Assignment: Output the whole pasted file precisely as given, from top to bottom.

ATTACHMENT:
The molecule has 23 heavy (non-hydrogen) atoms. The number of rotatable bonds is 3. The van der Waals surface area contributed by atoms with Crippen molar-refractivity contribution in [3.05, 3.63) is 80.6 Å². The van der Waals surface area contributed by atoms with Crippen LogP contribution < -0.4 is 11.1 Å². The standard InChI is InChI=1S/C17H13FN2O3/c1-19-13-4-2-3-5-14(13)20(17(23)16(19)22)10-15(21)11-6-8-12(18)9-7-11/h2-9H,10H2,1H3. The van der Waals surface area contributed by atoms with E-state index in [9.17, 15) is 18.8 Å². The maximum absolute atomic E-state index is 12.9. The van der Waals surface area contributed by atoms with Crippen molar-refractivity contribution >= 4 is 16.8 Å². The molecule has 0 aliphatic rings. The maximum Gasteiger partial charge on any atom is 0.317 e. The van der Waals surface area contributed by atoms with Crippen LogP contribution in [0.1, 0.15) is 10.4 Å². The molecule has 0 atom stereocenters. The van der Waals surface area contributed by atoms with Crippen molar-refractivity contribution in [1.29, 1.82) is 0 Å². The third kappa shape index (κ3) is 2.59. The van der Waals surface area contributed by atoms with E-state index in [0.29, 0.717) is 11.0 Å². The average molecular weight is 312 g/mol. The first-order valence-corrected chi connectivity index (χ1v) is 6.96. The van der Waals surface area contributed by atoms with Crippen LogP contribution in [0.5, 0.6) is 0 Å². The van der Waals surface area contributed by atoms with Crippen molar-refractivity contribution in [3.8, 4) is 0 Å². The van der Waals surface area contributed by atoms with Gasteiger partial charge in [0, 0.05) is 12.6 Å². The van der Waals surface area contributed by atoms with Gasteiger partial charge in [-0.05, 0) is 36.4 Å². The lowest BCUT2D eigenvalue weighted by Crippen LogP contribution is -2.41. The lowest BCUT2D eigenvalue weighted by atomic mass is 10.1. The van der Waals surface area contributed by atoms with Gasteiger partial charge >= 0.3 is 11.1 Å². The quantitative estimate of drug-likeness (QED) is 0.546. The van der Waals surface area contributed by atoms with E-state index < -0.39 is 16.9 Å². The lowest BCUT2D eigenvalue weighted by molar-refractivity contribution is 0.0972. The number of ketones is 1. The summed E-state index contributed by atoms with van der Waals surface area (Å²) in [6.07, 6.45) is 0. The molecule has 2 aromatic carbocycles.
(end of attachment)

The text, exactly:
The molecule has 23 heavy (non-hydrogen) atoms. The number of rotatable bonds is 3. The van der Waals surface area contributed by atoms with Crippen molar-refractivity contribution in [3.05, 3.63) is 80.6 Å². The van der Waals surface area contributed by atoms with Crippen LogP contribution < -0.4 is 11.1 Å². The standard InChI is InChI=1S/C17H13FN2O3/c1-19-13-4-2-3-5-14(13)20(17(23)16(19)22)10-15(21)11-6-8-12(18)9-7-11/h2-9H,10H2,1H3. The van der Waals surface area contributed by atoms with E-state index in [9.17, 15) is 18.8 Å². The maximum absolute atomic E-state index is 12.9. The van der Waals surface area contributed by atoms with Crippen molar-refractivity contribution >= 4 is 16.8 Å². The molecule has 0 aliphatic rings. The maximum Gasteiger partial charge on any atom is 0.317 e. The van der Waals surface area contributed by atoms with Crippen LogP contribution in [0.1, 0.15) is 10.4 Å². The molecule has 0 atom stereocenters. The van der Waals surface area contributed by atoms with Crippen molar-refractivity contribution in [1.29, 1.82) is 0 Å². The third kappa shape index (κ3) is 2.59. The van der Waals surface area contributed by atoms with E-state index in [0.29, 0.717) is 11.0 Å². The average molecular weight is 312 g/mol. The first-order valence-corrected chi connectivity index (χ1v) is 6.96. The van der Waals surface area contributed by atoms with Crippen LogP contribution in [0.5, 0.6) is 0 Å². The van der Waals surface area contributed by atoms with Crippen molar-refractivity contribution in [3.8, 4) is 0 Å². The van der Waals surface area contributed by atoms with Gasteiger partial charge in [0, 0.05) is 12.6 Å². The van der Waals surface area contributed by atoms with Gasteiger partial charge in [-0.05, 0) is 36.4 Å². The lowest BCUT2D eigenvalue weighted by Crippen LogP contribution is -2.41. The lowest BCUT2D eigenvalue weighted by atomic mass is 10.1. The van der Waals surface area contributed by atoms with Gasteiger partial charge >= 0.3 is 11.1 Å². The quantitative estimate of drug-likeness (QED) is 0.546. The van der Waals surface area contributed by atoms with E-state index < -0.39 is 16.9 Å². The lowest BCUT2D eigenvalue weighted by molar-refractivity contribution is 0.0972. The number of ketones is 1. The summed E-state index contributed by atoms with van der Waals surface area (Å²) in [6.07, 6.45) is 0. The molecule has 2 aromatic carbocycles.